Adventist Health System announced Dec. 8 it has named Terry Shaw as its new president and CEO. Shaw has worked with the system for more than 30 years and most recently served as executive vice president, chief financial officer and chief operations officer. He will assume leadership responsibilities of the 47-hospital system immediately and succeeds Don Jernigan, who has held the position for over 10 years. Jernigan will transition to a faculty role at the Adventist Health System Leadership Institute, Florida Hospital reports. Adventist Health System has been a highly-valued client of FaithSearch for nearly ten years.
The Orlando Sentinel Reports Florida Hospital donated more than $1.2 million to community projects in Central Florida that help the underserved, including Osceola County Health Department’s new mobile dental unit, which received $300,000. Other programs benefitting from the donation include: Aspire Health Partners’ navigation program, which transfers patients from emergency departments to Aspire for substance abuse or mental health services; Care Coordination of Florida Hospital, which pairs advocates with patients who have complex medical needs; Senior Care Companions of Osceola Council on Aging; Asthma Project Connect and Healthy Eatonville Place.
Adventist Health has named Karl Nebel its new chief strategy and information officer. In this role, Nebel will lead information services including technology, business intelligence and value creation as well as strategic planning and communication for the system. He most recently served as managing director at Orlando’s Midtown Consulting and has more than 25 years of experience across a variety of industries, specializing in strategic planning process optimization, revenue growth, technology management, organizational change and customer experience. He’s also held a CIO position at Florida Hospital Healthcare System and earned an MBA from the University of Central Florida, Adventist Health reports.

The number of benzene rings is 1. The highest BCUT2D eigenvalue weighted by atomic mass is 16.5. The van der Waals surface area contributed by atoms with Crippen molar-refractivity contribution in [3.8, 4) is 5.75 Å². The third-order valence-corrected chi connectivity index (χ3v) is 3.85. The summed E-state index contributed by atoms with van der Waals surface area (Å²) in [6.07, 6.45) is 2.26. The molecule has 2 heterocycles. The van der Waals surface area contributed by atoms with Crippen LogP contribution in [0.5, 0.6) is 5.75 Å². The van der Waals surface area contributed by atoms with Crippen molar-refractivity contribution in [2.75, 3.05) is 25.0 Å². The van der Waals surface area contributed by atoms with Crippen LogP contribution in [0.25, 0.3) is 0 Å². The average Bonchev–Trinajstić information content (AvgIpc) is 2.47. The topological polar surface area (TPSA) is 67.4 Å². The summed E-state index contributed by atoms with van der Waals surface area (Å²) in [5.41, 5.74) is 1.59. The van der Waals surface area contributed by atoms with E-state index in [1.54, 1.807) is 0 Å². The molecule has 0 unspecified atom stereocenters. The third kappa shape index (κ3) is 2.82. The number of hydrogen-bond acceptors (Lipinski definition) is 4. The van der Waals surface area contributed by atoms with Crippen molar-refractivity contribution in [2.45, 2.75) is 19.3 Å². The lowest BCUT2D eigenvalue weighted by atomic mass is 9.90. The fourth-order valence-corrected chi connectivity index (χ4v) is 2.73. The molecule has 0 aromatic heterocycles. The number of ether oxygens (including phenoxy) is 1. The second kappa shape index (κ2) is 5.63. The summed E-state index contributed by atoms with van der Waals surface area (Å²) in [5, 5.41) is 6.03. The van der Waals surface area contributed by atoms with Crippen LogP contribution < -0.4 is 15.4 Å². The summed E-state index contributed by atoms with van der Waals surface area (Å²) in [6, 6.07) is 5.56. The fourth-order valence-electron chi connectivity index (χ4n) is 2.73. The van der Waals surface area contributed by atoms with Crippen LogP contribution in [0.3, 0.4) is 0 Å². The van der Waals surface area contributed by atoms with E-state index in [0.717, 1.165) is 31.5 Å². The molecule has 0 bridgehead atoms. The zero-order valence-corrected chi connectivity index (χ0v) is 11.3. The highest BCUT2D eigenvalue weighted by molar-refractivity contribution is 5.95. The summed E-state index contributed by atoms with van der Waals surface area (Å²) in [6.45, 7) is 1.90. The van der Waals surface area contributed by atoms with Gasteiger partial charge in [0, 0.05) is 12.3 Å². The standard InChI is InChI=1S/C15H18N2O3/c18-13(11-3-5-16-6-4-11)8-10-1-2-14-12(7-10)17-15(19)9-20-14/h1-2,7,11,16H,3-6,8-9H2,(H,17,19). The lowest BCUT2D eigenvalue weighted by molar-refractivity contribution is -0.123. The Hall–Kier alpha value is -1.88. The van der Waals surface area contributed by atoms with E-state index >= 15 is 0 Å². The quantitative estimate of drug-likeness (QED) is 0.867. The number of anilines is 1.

Ohio’s Kettering Health Network just completed its new cancer center, slated for a ribbon-cutting ceremony Dec. 7, 2016. Located across the street from the medical center, the cancer center will offer complete coordinated care to patients with specialized treatments to fight cancer and will house the area’s largest and most private infusion center for cancer patients, according to Kettering’s website. More than 30 cancer physician specialists will work together at the facility. Scheduled to officially open Dec. 13, it is also the only cancer center in the Dayton, Ohio area attached to a flagship hospital with access to an ICU and full surgical unit.
Ascension Healthcare President and CEO Robert J. Henkel and American Hospital Association President and CEO Rick Pollack came together in a Modern Healthcare commentary to discuss recommendations from the Ensuring Access in Vulnerable Communities task force, chaired by Henkel. According to Ascension, the 29-member group spent more than a year researching and engaging communities around the U.S. to determine ways hospitals could partner with community leaders to meet healthcare challenges in vulnerable rural and urban areas. The resulting report includes nine strategies for preserving essential health services like primary care, psychiatric and substance abuse treatment and emergency services, in these communities.
Catholic Health Initiatives and Dignity Health Explore Aligning Ministries to Strengthen Catholic Health Care
Catholic Health Initiatives (CHI) and Dignity Health have singed a non-binding letter of intent to explore aligning their organizations and expanding their mission of service in communities around the U.S., according to a news release. This letter comes after last month’s announcement of the systems’ new partnership, Precision Medicine Alliance LLC, now the largest community-based precision medicine program in the country. The potential alignment is under consideration to bolster the leadership role of the systems in transforming healthcare in the U.S. through increased access and high-quality clinical service.